GSA drafts e-Authentication policy

Draft e-Authentication policy

The General Services Administration today released a draft e-Authentication policy that outlines four levels of assurance against which agencies must align all federal transactions and services by Sept. 15, 2005.

The draft policy, which is part of the e-Authentication e-government initiative, is based on the information risk factor, what person or organization the information is regarding and the amount of harm it may cause if that information is compromised.

The draft policy outlines the four assurance levels — minimal, low, substantial and high — and provides examples of potential federal transactions at each level. A transaction needing only minimal authentication might be the registration to create a customized Web site through the Education Department's my.ed.gov portal. A substantial authentication transaction might be communication between a vendor and an agency contracting officer.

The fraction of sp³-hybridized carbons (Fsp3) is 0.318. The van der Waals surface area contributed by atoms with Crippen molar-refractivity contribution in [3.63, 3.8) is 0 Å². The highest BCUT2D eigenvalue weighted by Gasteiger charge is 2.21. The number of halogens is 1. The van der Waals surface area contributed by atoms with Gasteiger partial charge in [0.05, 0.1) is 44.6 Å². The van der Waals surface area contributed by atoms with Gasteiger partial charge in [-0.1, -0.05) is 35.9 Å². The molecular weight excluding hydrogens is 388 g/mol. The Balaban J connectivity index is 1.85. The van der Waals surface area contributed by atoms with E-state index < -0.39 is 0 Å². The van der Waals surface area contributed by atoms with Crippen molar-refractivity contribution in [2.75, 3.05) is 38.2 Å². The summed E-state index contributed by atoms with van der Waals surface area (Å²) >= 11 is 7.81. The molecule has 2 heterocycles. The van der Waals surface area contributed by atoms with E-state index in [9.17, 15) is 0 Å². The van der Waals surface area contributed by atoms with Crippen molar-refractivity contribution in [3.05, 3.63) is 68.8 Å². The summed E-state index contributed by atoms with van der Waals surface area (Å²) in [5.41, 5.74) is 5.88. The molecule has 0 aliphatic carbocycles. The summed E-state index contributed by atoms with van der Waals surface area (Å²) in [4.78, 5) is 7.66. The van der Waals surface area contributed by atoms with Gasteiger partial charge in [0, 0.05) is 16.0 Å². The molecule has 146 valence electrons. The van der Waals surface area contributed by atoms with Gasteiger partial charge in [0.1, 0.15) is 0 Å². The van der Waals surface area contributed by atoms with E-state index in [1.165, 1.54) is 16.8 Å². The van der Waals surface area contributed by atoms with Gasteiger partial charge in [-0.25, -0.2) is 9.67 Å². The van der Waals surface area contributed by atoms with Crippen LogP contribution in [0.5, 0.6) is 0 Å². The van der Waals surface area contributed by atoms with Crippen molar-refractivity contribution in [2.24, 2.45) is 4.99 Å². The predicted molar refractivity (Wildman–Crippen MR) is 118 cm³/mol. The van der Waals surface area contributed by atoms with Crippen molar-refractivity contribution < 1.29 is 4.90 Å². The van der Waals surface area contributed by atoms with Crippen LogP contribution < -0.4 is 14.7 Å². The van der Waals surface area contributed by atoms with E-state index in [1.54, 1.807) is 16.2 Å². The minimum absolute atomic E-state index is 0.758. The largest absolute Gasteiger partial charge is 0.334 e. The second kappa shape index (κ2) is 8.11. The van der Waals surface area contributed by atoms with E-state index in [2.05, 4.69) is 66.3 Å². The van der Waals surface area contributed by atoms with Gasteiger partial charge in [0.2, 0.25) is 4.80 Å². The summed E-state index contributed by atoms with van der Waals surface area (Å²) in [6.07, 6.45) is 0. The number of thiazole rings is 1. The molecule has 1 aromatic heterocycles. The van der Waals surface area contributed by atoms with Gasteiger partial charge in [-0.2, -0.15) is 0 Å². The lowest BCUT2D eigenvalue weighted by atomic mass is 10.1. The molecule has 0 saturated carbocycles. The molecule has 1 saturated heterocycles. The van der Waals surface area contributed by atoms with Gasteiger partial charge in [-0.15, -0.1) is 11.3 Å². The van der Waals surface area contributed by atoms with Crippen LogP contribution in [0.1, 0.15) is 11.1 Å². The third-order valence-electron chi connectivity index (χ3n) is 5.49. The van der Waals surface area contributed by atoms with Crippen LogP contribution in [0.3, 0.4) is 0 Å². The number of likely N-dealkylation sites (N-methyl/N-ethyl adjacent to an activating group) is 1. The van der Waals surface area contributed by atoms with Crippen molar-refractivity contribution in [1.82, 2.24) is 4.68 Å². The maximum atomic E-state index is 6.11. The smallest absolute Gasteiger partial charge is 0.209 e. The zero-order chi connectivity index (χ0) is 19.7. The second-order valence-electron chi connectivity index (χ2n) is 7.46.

Agencies are already working to map the other e-government initiatives to the assurance levels, and that process must be completed by Oct. 1, 2003. Assessments on all federal systems classified as "major" under the Office of Management and Budget's investment guidelines should be completed by Sept. 15, 2004, and all existing transactions and systems must be categorized by Sept. 15, 2005.

Any new systems or transactions needing authentication should be categorized within 90 days of the final e-Authentication technical guidance issuance, which has an expected release date later this year.

Featured

  • Social Media
    Editorial credit: pcruciatti / Shutterstock.com

    They took all the tweets and put 'em in a tweet museum

    Twitter cancelled @realdonaldtrump, but the National Archives will bring presidential tweets back via the Trump library website.

  • Workforce
    Avril Haines testifies SSCI Jan. 19, 2021

    Haines looks to restore IC workforce morale

    If confirmed, Avril Haines says that one of her top priorities as the Director of National Intelligence will be "institutional" issues, like renewing public trust in the intelligence community and improving workforce morale.

Stay Connected